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I am looking for approximations, or a closed form, if available, for the sum

$S(n,k)=\sum_{1\leq i,j,\leq n} lcm(i,j)^{-k}$

where lcm(i,j) is the least common multiple of integers $i,j$ and $k$ is a positive integer.

For the case $k=1$, I can see that a very loose lower bound is $3H_n-2$ where $H_n$ is the harmonic sum. Another lower bound is obtained by replacing $lcm(i,j)$ by $ij$ which yields $H_n^2$ for $k=1$ and $H_n^{2k}$ in general.

I am, however more interested in upper bounds, and small and even $k$ values

I am certainly no expert in number theory, so my apologies if this is trivial, but at least the statement looks clean to me.

Remark: There seems to be some work on determinants of matrices with entries of the form above.

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2 Answers 2

For $k > 1$ the sums are bounded, by exactly $\zeta^3(k)/\zeta(2k),$ but maybe you're looking for something more exact than this? (The evaluation of these sums when $n\rightarrow\infty$ I thought was an old exercise in Polya and Szego's problem books, but apparently that's not the right source. I first found out about these identities from a friend, at any rate.) An outline of a proof goes as follows:

$$\zeta(2s)\sum_{i,j=1}^\infty \frac{1}{\textrm{lcm}(i,j)^s} = \zeta(2s)\sum_{(i,j)=1}\sum_{\lambda=1}^\infty \frac{1}{i^s j^s}\frac{1}{\lambda^s} = \sum_{u,v=1}^\infty\sum_{\lambda=1}^\infty \frac{1}{u^s v^s}\frac{1}{\lambda^s} = \zeta(s)^3$$

(Here $\lambda$ 'takes the role' of being the highest common factor of $i$ and $j$, in the first sum.)

I don't think there could be a very nice closed form for these sums, although you can collect terms and write them as a more standard Dirichlet series...

I'm curious, how does the question come up?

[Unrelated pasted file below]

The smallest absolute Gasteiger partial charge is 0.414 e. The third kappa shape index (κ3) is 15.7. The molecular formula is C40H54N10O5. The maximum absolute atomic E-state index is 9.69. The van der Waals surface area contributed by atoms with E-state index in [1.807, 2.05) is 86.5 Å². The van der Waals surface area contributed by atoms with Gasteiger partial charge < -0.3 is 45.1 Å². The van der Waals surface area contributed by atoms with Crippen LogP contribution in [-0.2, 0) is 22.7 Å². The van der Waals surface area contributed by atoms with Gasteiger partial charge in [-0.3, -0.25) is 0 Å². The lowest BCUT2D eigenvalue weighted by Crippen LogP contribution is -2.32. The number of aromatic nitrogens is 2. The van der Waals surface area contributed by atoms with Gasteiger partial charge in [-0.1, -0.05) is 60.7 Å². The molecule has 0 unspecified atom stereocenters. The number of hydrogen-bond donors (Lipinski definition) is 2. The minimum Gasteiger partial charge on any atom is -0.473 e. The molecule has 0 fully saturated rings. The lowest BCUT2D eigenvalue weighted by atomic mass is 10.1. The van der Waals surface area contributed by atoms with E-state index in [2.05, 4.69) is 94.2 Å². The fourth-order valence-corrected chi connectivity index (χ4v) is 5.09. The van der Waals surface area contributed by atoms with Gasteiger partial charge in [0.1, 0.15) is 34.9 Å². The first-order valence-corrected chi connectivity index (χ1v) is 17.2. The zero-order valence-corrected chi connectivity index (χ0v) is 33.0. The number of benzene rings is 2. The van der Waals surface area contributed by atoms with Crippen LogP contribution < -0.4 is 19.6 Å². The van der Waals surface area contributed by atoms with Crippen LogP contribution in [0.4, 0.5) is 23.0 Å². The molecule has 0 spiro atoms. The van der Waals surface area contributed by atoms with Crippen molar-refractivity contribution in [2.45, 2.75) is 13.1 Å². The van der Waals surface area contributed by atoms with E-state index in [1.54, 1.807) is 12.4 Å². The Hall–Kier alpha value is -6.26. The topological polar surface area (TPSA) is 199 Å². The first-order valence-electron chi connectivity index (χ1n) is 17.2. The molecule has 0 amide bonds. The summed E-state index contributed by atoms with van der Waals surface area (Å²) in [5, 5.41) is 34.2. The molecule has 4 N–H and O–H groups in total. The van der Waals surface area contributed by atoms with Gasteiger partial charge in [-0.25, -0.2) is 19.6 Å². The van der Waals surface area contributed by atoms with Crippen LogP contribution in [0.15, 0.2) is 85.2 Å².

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Thanks Brad.

Presumably, your ratio of zeta functions provide an upper bound as $n \rightarrow \infty$. I had a quick look at Polya and Szego but did not manage to find it.

My actual sum is $n^k S(n,k)$ and the bound above would be $O(n^k)$ but I'd like a tighter upper bound, say $O(n^{k-1} \log(n))$ or something like this, if at all possible.

I am considering signal expansions along these kinds of regularly sampled support sets, and correlation moments between non-orthogonal expansion coefficients.

If we let $n=5,$ and decompose $(f(1),\ldots,f(5))$ by taking inner products with the vectors $\{(1,1,1,1,1),(0,1,0,1,0),(0,0,1,0,0),\ldots,(0,\ldots,0,1)\}$ the correlations between these expansion coefficients lead directly to $n^k S(n,k).$

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I can't find it in Polya and Szego either, so I must be thinking of another book! At any rate, I saw it for the first time when a friend showed it to me. Given that for fixed $k$, $S(n,k) \sim \zeta(k)^3/\zeta(2k)$, the best we can hope for in bounding $S(n,k)$ is (unfortunately perhaps) $O(n^k).$ If $n$ and $k$ tend to infinity in concert (e.g. $n=k$) then one could get a better bound, but it would depend upon how $n$ and $k$ tend to infinity together (and might be a very messy bound at that). Anyway, since I couldn't find the reference, I'm editing the post above to contain the proof... –  Brad Rodgers Jul 31 '10 at 1:31
1  
Two other observations: 1) Aurel Wintner's paper "Diophantine Approximations and Hilbert's Space" may be relevant to what you're looking for. 2) Usually on math overflow it is best to respond by adding a comment rather than another answer. I did the same thing when I joined, so no real worries though. In a lot of ways I think a discussion board format is much more natural than the format here... –  Brad Rodgers Jul 31 '10 at 1:36
    
Brad, Thanks for the pointers and for clarifying the proof. Unfortunately, I do not know how to respond directly with a comment, hence my comment ended up being an answer. –  serdar Aug 1 '10 at 3:42

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